Pre-sales are a theoretical option but only if you have somebody or something really huge to offer – today pre-sales are the privilege of the very very few.

 

Rights, recoupments, sharing income, etc.

 

If you have e.g. three co-producers you can share the entire world income according to the percentage of the budget each producer is bringing in, or at an especially negotiated percentage – it is up to the partners.

 

You can also stipulate exclusive territories for each co-producer with the R.O.W. being then shared according to shares or equally.

 

The final structure has to be fair and make sense for the project. There is no rule except fairness. Without that rule, it won’t work.

 

(Where agreement cannot be found on e.g. sharing territories and income, the majority producer can have the right of final decision.)

 

Hiring a collecting agent is strongly recommended. There are agents in the UK, Netherlands, Denmark, and recently also in Germany.

 

A collecting agent takes away the burden of any unfair distribution of recoupment or profits, and has access to all internal production contracts. The more producers involved, the stronger the case to hire one.

 

Marketing, Promotion, Distribution

 

How to turn the differences of national and international needs into opportunity?

 

A co-production, as we have mentioned, should open up chances in at least one if not two additional territories.

 

So it is important for all the involved co-producers to understand those other markets – and they can be very different. If we go back to the example of the German-Norwegian “Two Lives” it was almost a disaster theatrically in Norway, very good in Germany and quite brilliant in some third territories. Since different markets represent different chances, it is important, where possible, to sign distribution partners as soon as viable.

 

Producers are not responsible for financing of marketing. That is up to the distributor. Also there is the question of which territory goes first: the later partners can learn from the plus or minus points of the primary release, whether they are among the co-producers’ territories or in third territories that have been sold by the sales agent. Ultimately the producer pays the distributors’ costs from income.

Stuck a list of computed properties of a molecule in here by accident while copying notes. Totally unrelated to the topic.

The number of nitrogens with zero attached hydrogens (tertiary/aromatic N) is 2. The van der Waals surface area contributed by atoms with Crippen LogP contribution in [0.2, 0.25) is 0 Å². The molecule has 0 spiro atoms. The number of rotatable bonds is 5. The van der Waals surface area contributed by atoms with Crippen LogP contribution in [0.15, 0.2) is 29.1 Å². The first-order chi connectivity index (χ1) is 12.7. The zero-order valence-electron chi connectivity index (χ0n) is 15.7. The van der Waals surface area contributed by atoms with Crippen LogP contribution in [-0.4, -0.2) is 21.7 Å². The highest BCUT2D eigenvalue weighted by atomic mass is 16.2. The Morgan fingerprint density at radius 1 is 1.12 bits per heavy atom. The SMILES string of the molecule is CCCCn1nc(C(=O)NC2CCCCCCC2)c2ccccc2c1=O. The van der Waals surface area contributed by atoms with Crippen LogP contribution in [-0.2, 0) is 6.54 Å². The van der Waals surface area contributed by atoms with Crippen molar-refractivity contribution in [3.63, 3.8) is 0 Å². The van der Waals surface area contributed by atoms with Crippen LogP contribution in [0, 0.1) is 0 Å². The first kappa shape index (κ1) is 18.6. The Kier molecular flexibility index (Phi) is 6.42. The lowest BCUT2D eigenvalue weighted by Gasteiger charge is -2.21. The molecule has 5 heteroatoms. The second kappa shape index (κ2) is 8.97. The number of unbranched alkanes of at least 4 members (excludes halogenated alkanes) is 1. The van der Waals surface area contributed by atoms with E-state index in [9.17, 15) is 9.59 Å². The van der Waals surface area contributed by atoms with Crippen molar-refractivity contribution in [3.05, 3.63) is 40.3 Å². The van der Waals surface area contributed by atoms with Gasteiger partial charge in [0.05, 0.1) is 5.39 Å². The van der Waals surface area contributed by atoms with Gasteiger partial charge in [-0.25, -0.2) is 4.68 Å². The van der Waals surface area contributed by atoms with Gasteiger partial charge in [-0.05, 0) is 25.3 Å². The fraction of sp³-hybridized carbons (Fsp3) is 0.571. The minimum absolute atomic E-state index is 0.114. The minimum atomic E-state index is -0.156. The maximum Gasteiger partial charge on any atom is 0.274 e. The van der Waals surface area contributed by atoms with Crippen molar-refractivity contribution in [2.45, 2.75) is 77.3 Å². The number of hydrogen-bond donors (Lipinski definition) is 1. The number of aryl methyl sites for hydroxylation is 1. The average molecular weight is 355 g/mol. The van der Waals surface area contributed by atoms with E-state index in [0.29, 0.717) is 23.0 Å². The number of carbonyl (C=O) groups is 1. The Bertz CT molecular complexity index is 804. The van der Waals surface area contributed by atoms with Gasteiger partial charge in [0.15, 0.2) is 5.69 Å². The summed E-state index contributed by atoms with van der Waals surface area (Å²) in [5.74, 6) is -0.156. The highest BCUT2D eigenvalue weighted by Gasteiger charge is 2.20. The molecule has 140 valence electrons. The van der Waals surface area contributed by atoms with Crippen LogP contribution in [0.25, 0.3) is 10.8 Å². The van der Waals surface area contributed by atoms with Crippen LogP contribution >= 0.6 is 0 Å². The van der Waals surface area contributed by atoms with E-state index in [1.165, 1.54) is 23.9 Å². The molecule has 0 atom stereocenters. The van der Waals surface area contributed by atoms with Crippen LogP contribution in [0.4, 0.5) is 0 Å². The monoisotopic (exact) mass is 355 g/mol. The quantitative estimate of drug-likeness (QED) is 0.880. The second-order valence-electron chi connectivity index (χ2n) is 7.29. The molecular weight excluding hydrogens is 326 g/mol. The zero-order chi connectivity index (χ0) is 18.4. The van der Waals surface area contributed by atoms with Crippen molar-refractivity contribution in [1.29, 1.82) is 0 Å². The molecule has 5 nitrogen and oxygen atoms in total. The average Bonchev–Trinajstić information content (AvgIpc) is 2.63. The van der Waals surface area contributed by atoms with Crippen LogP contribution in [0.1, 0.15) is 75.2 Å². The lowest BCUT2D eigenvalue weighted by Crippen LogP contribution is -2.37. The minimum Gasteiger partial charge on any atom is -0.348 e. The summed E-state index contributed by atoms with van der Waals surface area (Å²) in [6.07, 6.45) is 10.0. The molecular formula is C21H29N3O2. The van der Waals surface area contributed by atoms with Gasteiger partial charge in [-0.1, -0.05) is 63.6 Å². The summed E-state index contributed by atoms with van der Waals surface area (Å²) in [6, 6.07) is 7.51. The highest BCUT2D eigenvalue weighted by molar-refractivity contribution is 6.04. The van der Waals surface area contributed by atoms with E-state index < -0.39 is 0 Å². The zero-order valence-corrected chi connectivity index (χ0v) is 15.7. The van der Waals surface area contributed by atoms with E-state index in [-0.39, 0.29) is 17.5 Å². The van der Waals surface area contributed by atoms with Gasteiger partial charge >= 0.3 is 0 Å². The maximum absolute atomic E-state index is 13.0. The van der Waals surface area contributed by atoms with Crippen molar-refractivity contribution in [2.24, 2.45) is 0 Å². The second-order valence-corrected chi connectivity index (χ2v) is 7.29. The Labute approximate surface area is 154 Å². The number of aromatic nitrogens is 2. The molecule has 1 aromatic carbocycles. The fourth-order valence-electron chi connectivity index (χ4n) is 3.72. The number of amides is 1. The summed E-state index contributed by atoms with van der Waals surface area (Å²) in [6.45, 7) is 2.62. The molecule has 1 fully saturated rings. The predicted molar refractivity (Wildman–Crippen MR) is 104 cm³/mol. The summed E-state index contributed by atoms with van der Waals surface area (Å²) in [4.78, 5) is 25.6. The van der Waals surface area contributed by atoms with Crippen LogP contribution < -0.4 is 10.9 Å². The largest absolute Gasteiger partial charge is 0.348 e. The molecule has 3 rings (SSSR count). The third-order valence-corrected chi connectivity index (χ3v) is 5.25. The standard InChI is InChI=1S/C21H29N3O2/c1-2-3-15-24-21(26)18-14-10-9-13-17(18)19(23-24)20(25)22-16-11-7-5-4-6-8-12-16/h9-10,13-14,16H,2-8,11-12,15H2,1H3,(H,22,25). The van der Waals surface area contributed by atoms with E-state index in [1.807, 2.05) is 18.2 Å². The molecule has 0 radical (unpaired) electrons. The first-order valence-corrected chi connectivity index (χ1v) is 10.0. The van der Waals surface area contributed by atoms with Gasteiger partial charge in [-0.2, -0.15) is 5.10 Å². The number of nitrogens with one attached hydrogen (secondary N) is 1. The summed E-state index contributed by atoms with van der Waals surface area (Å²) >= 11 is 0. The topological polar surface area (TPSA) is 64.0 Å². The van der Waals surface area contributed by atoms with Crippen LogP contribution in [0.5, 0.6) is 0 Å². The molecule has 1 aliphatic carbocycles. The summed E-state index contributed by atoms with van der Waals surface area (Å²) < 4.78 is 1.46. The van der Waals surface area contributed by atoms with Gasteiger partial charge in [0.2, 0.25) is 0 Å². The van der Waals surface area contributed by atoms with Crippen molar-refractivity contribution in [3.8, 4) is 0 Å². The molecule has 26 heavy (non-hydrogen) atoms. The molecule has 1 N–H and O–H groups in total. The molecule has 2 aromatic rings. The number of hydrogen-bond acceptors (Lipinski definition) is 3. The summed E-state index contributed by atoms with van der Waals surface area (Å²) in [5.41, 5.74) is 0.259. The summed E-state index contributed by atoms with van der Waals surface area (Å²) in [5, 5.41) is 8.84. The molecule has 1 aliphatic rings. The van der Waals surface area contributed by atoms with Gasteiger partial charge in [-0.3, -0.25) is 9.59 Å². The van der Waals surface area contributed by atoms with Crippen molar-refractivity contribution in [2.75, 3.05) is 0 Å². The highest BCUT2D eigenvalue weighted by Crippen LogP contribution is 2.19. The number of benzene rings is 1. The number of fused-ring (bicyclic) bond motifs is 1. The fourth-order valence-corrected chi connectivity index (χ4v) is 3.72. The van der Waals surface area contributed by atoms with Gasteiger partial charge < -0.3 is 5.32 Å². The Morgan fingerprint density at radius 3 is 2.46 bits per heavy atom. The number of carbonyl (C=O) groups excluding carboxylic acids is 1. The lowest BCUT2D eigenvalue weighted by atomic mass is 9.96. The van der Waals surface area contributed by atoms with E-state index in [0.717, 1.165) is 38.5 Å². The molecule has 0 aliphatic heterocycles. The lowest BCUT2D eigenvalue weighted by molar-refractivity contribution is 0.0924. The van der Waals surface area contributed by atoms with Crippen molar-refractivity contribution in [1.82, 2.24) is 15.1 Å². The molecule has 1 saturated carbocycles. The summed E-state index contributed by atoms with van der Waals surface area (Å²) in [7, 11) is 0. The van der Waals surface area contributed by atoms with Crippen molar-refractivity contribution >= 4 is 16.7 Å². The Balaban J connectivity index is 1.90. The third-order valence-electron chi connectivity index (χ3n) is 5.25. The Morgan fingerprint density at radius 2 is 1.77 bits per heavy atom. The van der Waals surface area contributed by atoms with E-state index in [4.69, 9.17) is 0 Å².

A look in the future:

 

It does not seem as if production itself will change very much in the coming years, but the distribution/exploitation of film is changing. Through digitalisation it is possible to produce for less money. and there are more productions on the market as a result – in fact in a country like Germany, too many products by far. Making it difficult to keep a film in the cinemas for a longer period of time. And this situation is deteriorating further.

 

The future of distribution: as different digital points of exhibition increase, there will be in fact fewer theatrical releases.

 

In Germany there are 2 sleeping public TV giants and the 3 Private TV giants - they have lost the audience under 30 irredeemably. Netflix and Pay tv shape that TV screen audience behaviour today. Sky TV does not produce (yet) but it is up to German producers to tackle the problem of producing for the “new digital screens” .

 

And for all this, financing will not be simpler, and co-production will probably increase.

 

Summing up:

 

In international co-production if you choose the wrong people to work with it will be a burden. With the right partners whom you can trust it is an opportunity. A (co)production is as complex as building a house, and one prefers not to take the whole risk on one’s own.

(Transcript of the event held during IFF Mannheim Heidelberg at the MMP, November 2014)